void GoBackward() { modalGrid.Children.RemoveAt(modalGrid.Children.Count - 1); UIElement element = modalGrid.Children[modalGrid.Children.Count - 1]; element.IsEnabled = true; }

This part is done. Those two methods allow to simulate a stack of graphic controls with a modal behavior. This solution supports pushing multiple controls.

That was the easy part. The next step is more complex.

How to block the calling code ?

Using Windows Forms, calling form.ShowDialog() is blocking.

This means that the following instructions will only be executed when the modal windows will close and return its modal value.

 

if (f.ShowDialog() == DialogResult.Ok) { //Action OK } else { //Action not OK }

The following actions will only be executed when the modal window is closed, creating a sequential execution, simple and comfortable for the developer.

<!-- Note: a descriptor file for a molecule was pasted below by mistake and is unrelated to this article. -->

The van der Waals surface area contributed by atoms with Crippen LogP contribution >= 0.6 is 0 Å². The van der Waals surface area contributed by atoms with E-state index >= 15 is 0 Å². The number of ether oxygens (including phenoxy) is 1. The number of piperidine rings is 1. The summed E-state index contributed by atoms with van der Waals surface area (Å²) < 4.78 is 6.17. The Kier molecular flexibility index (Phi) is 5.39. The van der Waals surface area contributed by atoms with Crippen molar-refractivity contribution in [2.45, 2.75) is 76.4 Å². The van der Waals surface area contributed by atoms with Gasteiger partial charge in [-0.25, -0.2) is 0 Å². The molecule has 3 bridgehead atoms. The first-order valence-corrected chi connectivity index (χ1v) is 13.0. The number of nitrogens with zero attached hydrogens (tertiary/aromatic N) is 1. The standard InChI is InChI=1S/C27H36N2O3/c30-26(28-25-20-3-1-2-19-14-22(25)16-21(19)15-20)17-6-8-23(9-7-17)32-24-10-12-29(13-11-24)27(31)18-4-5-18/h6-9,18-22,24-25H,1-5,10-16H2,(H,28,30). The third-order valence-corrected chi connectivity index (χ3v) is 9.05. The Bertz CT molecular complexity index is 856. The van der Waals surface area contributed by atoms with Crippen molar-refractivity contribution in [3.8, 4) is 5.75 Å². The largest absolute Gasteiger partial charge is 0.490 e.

Creating such a behavior in a single window using WPF is really too complex, almost impossible. Though we will try to simulate it.

We want to run an action at the moment when the modal control is closed. We will use a delegate to represent this action. This delegate will be invoked by the one that is closing the modal control. We will offer him a boolean to represent the modal result.

 

public delegate void BackNavigationEventHandler(bool dialogReturn);

Thanks to anonymous methods, we will keep a very comparable syntax that we had with windows forms:

 

NavigateTo(new UserControl1(), delegate(bool returnValue) { if (returnValue) MessageBox.Show("Return value == true"); else MessageBox.Show("Return value == false"); });

The NavigateTo() method now accepts a second parameter we will have to store somewhere to call it later when closing the control.

As this method will have to support successive calls, an unique value will not be enough to store this delegate. We will use a stack to keep all these delegates:

 

private Stack<BackNavigationEventHandler> _backFunctions = new Stack<BackNavigationEventHandler>();

The NavigateTo() implementation becomes: